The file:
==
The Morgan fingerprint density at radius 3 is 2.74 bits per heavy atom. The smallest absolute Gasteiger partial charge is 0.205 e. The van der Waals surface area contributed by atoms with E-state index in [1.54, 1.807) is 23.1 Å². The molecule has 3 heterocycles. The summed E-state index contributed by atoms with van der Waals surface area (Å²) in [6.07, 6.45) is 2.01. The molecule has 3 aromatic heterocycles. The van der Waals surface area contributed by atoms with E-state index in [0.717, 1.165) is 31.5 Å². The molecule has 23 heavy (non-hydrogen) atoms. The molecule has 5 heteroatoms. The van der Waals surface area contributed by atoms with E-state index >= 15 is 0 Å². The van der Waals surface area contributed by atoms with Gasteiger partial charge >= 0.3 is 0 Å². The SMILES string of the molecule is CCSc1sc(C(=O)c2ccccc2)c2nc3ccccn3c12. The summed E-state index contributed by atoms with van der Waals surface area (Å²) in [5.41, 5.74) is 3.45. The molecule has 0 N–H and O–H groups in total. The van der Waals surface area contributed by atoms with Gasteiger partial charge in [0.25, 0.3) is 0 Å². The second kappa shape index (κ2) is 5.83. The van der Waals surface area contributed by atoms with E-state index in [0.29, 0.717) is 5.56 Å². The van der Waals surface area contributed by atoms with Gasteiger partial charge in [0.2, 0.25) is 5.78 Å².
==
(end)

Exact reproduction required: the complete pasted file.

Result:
The Morgan fingerprint density at radius 3 is 2.74 bits per heavy atom. The smallest absolute Gasteiger partial charge is 0.205 e. The van der Waals surface area contributed by atoms with E-state index in [1.54, 1.807) is 23.1 Å². The molecule has 3 heterocycles. The summed E-state index contributed by atoms with van der Waals surface area (Å²) in [6.07, 6.45) is 2.01. The molecule has 3 aromatic heterocycles. The van der Waals surface area contributed by atoms with E-state index in [0.717, 1.165) is 31.5 Å². The molecule has 23 heavy (non-hydrogen) atoms. The molecule has 5 heteroatoms. The van der Waals surface area contributed by atoms with E-state index >= 15 is 0 Å². The van der Waals surface area contributed by atoms with Gasteiger partial charge >= 0.3 is 0 Å². The SMILES string of the molecule is CCSc1sc(C(=O)c2ccccc2)c2nc3ccccn3c12. The summed E-state index contributed by atoms with van der Waals surface area (Å²) in [5.41, 5.74) is 3.45. The molecule has 0 N–H and O–H groups in total. The van der Waals surface area contributed by atoms with Gasteiger partial charge in [0.25, 0.3) is 0 Å². The second kappa shape index (κ2) is 5.83. The van der Waals surface area contributed by atoms with E-state index in [0.29, 0.717) is 5.56 Å². The van der Waals surface area contributed by atoms with Gasteiger partial charge in [0.2, 0.25) is 5.78 Å².